Academic journal article Journal of Leisure Research

Patterns of Family Recreation in Families That Include Children with a Developmental Disability

Academic journal article Journal of Leisure Research

Patterns of Family Recreation in Families That Include Children with a Developmental Disability

Article excerpt

Introduction

A popular belief within Western cultures, one advanced by the recreation and leisure profession, is that a "family that plays together stays together" (Orthner & Mancini, 1990). Supporting this belief, numerous studies indicate that family recreation contributes, sometimes negatively but more often positively, to family relationships and overall satisfaction with the quality of family life (Hill, 1988; Holman, 1981; Holman & Jacquart, 1988; Orthner, 1975; Orthner & Mancini, 1980; Palisi, 1984). In fact, in a national study involving over 300 self-described "happy" families, "doing things together" was identified as one of the key determinants of their success (Stinnett, Sanders, DeFrain, & Parkhurst, 1982).

Beyond having positive impacts on the overall quality of family life, family recreation carries special significance for children because, for most, this constitutes their first exposure to recreation. Interacting with other family members-siblings, parents, grandparents, aunts, and uncles-provides a context where children begin to acquire the skills (social, physical, and recreation) and develop the interests that have the capacity to influence, positively and/or negatively, their lifelong interest and involvement in recreation (Horna, 1989).

While it is tempting to acknowledge family recreation as a beneficial force within the lives of families and their individual members, the supporting research has several substantive limitations (Holman & Epperson, 1984). Of particular concern is the extremely narrow range of families and family types that have been considered in studies of family recreation (Orthner & Mancini, 1990). One casualty of this limitation is our knowledge about the potential contribution of family recreation to the life experiences of families that include children with developmental disabilities. This is a significant oversight, which underscores the need for greater knowledge about these families and their recreation.

The Context: Families That Include Children with Disabilities

Historically, a large proportion of children with developmental disabilities did not reside within their families' homes (Landesman & Vietze, 1987). Institutionalization was the norm, which typically afforded little opportunity for contact between these children and their families. This began to change 30 years ago with the emergence of the principle of normalization. Normalization is the philosophical cornerstone of movements aimed at furthering the rights of people with disabilities to experience, to the fullest degree possible, culturally normative conditions of life (Perrin & Nirje, 1985; Wolfensberger, 1972). Since that time, normalization in tandem with a range of supporting legislation has resulted in significant increases in the number of individuals, particularly children with developmental disabilities, who live with their families (Landesman & Vietze, 1987; Turnbull & Turnbull, 1990).2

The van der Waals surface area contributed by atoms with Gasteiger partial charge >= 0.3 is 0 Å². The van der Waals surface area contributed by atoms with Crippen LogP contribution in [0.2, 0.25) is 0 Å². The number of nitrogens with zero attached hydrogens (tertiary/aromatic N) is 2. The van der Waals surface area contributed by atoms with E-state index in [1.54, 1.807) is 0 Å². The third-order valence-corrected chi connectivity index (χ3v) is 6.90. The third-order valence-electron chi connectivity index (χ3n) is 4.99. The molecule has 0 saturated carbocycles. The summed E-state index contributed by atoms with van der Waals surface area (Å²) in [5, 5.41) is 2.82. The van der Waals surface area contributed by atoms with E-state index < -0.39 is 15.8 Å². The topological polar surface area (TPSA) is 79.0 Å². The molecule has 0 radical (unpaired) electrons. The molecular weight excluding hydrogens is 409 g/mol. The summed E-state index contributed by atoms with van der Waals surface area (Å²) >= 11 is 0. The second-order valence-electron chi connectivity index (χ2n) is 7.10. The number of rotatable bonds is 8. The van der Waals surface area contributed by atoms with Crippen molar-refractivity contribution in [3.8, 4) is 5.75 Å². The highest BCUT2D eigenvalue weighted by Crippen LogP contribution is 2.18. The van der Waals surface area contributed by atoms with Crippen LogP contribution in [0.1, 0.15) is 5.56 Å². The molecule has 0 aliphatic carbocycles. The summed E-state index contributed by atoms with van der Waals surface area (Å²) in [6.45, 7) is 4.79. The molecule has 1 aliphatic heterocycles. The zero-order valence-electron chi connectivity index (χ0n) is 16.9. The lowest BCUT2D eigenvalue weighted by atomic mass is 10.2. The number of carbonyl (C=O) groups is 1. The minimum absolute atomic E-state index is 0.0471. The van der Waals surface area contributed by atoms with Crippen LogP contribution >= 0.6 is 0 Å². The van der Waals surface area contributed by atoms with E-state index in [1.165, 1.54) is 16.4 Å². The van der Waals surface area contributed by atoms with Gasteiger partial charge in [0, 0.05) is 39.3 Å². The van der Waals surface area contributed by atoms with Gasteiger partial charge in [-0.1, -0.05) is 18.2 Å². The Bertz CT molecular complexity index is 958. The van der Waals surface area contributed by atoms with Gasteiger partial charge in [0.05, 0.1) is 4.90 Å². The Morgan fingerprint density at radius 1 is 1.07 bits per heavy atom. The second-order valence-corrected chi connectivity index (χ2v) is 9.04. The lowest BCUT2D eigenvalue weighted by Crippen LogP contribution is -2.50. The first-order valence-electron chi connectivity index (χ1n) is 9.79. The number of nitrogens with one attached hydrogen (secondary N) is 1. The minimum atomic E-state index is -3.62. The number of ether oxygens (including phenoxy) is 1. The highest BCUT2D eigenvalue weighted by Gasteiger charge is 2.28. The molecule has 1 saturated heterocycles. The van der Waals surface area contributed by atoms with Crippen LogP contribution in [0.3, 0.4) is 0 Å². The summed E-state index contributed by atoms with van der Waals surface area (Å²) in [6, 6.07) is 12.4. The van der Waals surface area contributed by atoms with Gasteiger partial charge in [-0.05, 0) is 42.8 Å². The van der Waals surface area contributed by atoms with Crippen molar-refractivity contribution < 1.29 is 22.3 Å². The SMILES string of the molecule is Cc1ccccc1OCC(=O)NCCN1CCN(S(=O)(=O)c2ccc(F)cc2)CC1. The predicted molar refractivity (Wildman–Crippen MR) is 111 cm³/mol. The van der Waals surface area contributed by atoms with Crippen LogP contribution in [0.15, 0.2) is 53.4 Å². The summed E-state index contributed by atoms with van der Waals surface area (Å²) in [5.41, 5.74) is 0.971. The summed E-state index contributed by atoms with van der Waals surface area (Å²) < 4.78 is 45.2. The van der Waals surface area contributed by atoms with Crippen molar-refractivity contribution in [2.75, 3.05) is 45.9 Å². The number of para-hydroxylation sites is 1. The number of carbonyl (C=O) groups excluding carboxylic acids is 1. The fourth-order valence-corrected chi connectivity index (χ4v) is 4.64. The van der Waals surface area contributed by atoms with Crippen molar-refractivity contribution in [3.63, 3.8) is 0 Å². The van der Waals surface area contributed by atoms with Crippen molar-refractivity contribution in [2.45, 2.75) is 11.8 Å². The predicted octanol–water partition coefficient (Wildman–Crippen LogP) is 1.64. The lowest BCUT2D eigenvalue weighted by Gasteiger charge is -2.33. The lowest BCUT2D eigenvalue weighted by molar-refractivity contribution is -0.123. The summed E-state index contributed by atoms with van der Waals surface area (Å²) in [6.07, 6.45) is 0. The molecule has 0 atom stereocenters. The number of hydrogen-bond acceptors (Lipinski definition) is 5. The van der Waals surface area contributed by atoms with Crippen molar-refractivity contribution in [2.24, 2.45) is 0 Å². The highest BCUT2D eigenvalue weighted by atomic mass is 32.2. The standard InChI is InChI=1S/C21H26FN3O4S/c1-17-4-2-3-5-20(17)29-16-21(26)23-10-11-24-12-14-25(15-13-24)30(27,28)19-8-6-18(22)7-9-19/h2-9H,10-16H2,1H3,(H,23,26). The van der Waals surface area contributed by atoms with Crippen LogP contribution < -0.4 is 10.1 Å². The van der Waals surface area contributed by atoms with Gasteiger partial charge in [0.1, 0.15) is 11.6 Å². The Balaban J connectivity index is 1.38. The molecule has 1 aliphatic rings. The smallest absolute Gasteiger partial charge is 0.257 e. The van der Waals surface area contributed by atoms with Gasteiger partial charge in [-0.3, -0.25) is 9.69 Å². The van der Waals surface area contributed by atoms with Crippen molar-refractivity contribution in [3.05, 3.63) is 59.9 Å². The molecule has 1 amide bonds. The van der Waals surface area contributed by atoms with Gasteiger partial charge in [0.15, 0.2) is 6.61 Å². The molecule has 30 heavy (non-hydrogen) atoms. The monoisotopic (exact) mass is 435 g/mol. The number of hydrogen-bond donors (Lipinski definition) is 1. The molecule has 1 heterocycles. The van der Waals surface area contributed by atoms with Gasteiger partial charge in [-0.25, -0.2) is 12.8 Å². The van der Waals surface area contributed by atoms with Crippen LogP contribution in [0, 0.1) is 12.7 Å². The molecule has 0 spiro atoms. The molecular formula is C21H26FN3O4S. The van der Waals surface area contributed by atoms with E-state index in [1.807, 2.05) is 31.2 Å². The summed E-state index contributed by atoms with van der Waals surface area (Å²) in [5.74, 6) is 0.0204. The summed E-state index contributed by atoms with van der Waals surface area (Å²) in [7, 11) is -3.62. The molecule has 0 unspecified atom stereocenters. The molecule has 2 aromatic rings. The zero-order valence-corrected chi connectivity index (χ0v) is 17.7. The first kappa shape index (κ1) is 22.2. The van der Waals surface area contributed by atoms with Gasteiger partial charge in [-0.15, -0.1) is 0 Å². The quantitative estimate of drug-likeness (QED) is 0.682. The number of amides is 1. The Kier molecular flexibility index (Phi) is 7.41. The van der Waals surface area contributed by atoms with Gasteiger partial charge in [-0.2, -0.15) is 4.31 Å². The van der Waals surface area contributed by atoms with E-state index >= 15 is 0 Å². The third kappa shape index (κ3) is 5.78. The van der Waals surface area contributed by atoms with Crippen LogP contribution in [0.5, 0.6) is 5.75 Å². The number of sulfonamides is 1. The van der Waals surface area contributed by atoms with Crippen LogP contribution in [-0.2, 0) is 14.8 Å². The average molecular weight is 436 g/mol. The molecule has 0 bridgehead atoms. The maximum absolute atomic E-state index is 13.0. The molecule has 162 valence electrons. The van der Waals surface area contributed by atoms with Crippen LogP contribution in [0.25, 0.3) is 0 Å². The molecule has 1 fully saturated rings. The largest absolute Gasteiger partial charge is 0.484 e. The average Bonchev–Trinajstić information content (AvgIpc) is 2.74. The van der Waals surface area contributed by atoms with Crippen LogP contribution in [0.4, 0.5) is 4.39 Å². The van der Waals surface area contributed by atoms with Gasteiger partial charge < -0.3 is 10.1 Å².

An outgrowth of this movement to community living has been the recognition that traditional definitions of what constitutes a family (i.e., twoparents with biological children) must be extended to better accommodate the diverse family experiences of children with developmental disabilities (Landesman & Vietze, 1987). While many of these children live in nuclear families-with their biological parents and siblings-many do not. Some live in single-parent homes, some live in adoptive homes, and others have live in what has been described as a "series of families of residence" (Landesman & Vietz, 1987, p. 62). In other words, family for some of these children has come to mean a series of foster placements which may or may not culminate in permanent adoptive homes. In an effort to accommodate this diversity of family compositions, some researchers in the area of disability have suggested that family be defined as a "social group with whom one resides" (Landesman & Vietz, 1987, p. …

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